Journal of the Acoustical Society of America volume:140:8-19.
When talkers speak in masking sounds, their speech undergoes a variety of acoustic and phonetic
changes. These changes are known collectively as the Lombard effect. Most behavioural research
and neuroimaging research in this area has concentrated on the effect of energetic maskers such
as white noise on Lombard speech. Previous fMRI studies have argued that neural responses to
speaking in noise are driven by the quality of auditory feedback—that is, the audibility of the
speaker’s voice over the masker. However, we also frequently produce speech in the presence of
informational maskers such as another talker. Here, speakers read sentences over a range of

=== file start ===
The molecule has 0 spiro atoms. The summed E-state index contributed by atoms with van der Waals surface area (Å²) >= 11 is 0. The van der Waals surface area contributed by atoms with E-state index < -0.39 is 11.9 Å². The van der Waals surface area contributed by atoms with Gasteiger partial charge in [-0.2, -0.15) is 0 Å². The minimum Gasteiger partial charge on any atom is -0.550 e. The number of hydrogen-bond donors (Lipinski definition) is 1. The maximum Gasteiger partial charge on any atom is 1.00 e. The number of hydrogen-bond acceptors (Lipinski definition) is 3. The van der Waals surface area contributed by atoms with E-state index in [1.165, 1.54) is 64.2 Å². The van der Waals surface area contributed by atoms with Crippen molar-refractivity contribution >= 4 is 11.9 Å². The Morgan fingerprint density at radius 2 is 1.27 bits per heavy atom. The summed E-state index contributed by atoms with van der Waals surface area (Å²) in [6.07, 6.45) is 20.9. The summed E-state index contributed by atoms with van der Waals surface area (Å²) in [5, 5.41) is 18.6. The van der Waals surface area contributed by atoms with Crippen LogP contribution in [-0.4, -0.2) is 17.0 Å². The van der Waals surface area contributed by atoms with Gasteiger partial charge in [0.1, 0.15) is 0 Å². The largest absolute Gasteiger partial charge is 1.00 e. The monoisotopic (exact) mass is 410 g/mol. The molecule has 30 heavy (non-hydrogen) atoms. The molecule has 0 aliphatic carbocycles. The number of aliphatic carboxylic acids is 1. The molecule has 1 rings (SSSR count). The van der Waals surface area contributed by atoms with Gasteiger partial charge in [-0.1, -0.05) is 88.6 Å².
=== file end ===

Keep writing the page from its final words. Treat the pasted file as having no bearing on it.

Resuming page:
maskers varying in their informational and energetic content: speech, rotated speech, speech
modulated noise, and white noise. Subjects also spoke in quiet and listened to the maskers without
speaking. When subjects spoke in masking sounds, their vocal intensity increased in line with
the energetic content of the masker. However, the opposite pattern was found neurally. In the
superior temporal gyrus, activation was most strongly associated with increases in informational,
rather than energetic, masking. This suggests that the neural activations associated with speaking
in noise are more complex than a simple feedback response.